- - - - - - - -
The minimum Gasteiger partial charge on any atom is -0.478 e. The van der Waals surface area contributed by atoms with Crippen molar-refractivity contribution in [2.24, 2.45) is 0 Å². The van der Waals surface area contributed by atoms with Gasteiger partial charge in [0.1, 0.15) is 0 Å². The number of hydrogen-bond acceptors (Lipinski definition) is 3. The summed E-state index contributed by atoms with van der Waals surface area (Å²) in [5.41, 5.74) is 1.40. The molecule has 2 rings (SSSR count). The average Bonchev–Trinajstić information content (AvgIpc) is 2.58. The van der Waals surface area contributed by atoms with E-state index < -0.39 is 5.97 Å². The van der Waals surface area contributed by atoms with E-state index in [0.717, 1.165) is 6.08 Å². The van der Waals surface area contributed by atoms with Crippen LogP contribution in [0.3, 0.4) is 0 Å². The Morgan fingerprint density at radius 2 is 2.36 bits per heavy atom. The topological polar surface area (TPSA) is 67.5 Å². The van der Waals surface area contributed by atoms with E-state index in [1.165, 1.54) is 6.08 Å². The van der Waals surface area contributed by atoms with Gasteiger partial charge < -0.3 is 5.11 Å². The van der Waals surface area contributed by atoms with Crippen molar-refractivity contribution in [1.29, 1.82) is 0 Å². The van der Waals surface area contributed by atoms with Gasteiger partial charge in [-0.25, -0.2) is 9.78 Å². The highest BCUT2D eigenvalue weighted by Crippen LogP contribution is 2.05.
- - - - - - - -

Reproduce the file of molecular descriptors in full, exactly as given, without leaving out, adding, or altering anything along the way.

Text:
The minimum Gasteiger partial charge on any atom is -0.478 e. The van der Waals surface area contributed by atoms with Crippen molar-refractivity contribution in [2.24, 2.45) is 0 Å². The van der Waals surface area contributed by atoms with Gasteiger partial charge in [0.1, 0.15) is 0 Å². The number of hydrogen-bond acceptors (Lipinski definition) is 3. The summed E-state index contributed by atoms with van der Waals surface area (Å²) in [5.41, 5.74) is 1.40. The molecule has 2 rings (SSSR count). The average Bonchev–Trinajstić information content (AvgIpc) is 2.58. The van der Waals surface area contributed by atoms with E-state index < -0.39 is 5.97 Å². The van der Waals surface area contributed by atoms with E-state index in [0.717, 1.165) is 6.08 Å². The van der Waals surface area contributed by atoms with Crippen LogP contribution in [0.3, 0.4) is 0 Å². The Morgan fingerprint density at radius 2 is 2.36 bits per heavy atom. The topological polar surface area (TPSA) is 67.5 Å². The van der Waals surface area contributed by atoms with E-state index in [1.165, 1.54) is 6.08 Å². The van der Waals surface area contributed by atoms with Gasteiger partial charge < -0.3 is 5.11 Å². The van der Waals surface area contributed by atoms with Crippen molar-refractivity contribution in [1.29, 1.82) is 0 Å². The van der Waals surface area contributed by atoms with Gasteiger partial charge in [-0.25, -0.2) is 9.78 Å². The highest BCUT2D eigenvalue weighted by Crippen LogP contribution is 2.05.